The Trick of the Light tour was simply the weirdest tour that ever happened. We would turn up in a city chosen at random, announce a venue and appear that evening in front of an unbelieving crowd. The entourage then moved on and repeated the process a few days later in another city. The organisation and logistics were challenging to say the least. Sometimes we stayed in fans homes because hotels couldn't be booked in time. Sometimes we slept in the trucks used to transport the equipment. Some nights we even camped out and slept under the stars.
But one thing for sure, it was exciting and a huge amount of fun. When venues couldn't be arranged,we put on free shows in abandoned commercial buildings or on derelict land and parking lots. A couple of times we were actually arrested for trespassing and contravening health and safety regulations. So at times it got a bit scary, but it was fantastic to be part of the experience - reminiscent of the hippie days of the 1960's and a real rock and roll road show.
"We're heading for the stars tonight
We're never coming back"
The Endless City
"The City is endless to the edges of the world. West and east, north and south, unbroken, the City goes on, long arterial highways spreading into streets and boulevards, nourishing the buildings that are born and age and die. It has always been this way; it must always be this way, the City of and for itself, the silent lives of empty rooms." Paul Rodriguez
We were due to appear at the university that night, but the organisers cancelled at the last minute because of some bad publicity in a local newspaper and pressure from governing officials. All lies, of course. It's madness the number of times we've been blacklisted just because we won't conform and toe the line. We still had to travel there anyway since I'd booked hotel rooms for two nights. When we drove by the venue, we saw that people were queuing because they didn't know the gig had been cancelled. So we unloaded our gear on some waste ground a couple of blocks away, fired up the generators and just started playing. It was a lovely warm summer night and hundreds of people gathered around and we were all having a great time until the police and security staff arrived. The crowd had spilled out onto the road and were holding up the city traffic. Of course, I didn't want anyone to get hurt and I certainly didn't want to get arrested again, so I agreed to stop playing and pack up.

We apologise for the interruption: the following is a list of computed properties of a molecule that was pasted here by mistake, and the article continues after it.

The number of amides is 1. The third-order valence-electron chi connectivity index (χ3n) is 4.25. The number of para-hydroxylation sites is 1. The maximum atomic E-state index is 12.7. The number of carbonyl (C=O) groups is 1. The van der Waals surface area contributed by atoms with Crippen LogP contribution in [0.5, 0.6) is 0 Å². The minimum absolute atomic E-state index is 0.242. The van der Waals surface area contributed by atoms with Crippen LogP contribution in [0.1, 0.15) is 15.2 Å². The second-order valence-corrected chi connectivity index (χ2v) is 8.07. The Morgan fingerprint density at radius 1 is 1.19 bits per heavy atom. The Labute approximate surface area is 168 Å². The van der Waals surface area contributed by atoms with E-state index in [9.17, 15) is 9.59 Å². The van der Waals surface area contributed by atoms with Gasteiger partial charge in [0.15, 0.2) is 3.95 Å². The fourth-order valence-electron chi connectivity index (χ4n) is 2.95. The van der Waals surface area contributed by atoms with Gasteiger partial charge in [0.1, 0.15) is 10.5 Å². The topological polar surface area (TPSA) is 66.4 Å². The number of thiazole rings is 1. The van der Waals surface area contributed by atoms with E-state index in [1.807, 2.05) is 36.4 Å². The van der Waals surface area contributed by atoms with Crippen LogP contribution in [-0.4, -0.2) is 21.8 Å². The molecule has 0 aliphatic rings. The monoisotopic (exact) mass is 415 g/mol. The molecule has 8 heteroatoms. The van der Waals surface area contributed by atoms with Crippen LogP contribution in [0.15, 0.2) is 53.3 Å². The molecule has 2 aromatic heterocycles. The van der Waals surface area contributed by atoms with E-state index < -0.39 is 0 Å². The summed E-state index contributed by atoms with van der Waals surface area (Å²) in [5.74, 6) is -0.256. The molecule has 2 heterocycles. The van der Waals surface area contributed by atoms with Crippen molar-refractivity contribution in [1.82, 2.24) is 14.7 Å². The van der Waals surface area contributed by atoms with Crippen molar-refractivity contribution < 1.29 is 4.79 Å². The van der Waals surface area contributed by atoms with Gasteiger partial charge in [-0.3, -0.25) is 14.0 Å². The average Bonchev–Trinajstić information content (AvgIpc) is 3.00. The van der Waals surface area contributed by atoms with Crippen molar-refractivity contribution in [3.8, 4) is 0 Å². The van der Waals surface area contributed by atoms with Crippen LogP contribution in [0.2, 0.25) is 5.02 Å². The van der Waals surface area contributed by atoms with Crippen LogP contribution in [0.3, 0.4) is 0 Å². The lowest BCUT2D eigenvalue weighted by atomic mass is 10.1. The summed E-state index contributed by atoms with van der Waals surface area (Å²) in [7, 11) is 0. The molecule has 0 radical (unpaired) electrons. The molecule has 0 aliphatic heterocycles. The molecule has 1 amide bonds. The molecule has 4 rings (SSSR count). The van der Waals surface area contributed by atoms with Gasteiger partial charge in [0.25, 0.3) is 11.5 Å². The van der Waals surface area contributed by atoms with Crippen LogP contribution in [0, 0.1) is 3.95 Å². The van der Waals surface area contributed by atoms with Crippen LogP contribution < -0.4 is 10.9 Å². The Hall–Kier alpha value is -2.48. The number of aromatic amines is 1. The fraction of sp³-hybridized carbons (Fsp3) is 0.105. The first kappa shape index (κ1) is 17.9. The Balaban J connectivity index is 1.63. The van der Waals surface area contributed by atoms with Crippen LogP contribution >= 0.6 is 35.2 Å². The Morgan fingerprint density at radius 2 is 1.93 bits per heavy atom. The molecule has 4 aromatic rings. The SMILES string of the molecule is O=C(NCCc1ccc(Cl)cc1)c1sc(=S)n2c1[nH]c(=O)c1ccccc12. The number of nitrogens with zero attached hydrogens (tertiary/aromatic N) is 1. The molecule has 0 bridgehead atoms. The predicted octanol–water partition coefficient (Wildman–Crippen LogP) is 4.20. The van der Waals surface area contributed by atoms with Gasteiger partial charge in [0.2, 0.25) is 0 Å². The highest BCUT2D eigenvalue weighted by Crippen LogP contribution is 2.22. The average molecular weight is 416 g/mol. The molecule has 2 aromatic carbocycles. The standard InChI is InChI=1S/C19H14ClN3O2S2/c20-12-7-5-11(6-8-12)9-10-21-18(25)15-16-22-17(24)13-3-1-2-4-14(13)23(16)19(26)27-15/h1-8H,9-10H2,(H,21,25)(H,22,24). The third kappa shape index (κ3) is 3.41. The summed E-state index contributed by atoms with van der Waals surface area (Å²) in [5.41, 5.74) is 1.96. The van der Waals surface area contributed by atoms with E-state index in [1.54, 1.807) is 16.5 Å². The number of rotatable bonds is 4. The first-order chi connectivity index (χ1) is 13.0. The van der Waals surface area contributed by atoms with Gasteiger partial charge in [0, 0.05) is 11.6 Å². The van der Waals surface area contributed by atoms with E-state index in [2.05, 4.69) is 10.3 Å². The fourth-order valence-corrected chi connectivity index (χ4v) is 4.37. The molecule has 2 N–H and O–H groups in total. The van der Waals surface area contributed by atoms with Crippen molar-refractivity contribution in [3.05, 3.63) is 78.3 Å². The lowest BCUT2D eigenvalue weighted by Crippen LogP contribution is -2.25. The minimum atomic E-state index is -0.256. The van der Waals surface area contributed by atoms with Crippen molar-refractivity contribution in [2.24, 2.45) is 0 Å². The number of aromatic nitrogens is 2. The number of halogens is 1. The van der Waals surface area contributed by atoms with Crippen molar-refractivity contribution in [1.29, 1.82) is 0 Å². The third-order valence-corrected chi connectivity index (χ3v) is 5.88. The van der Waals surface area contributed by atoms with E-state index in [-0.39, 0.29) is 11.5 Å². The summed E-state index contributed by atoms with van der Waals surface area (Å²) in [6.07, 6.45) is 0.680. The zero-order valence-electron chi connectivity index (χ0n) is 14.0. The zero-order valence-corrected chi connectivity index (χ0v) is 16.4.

Lots of people followed us back to the hotel and joined us in the bar. The place was heaving and we did an impromptu acoustic performance. The manager was delighted to hear the tills continually ringing until the early hours. The hotel had a large function room and he offered to waive our hotel bill if we did a show the following night. Always ready to oblige, we did just that and had another fantastic evening. As a gesture of goodwill for any inconvenience we'd caused, I held a raffle for one of my guitars and donated the money to a local children's hospital.
Unfortunately, we got even more bad publicity from the local press for the previous night. They wrote an article in which they claimed we were 'reckless and irresponsible' to appear in a public place without permission and endanger people's safety. No matter what we do, we can't seem to win with the authorities. Anyone else would have sued the hell out of the university for breach of contract, but that's hardly my style and definitely not in the spirit of the tour.
Living In This City Copyright (c) Steve Nielson All Rights Reserved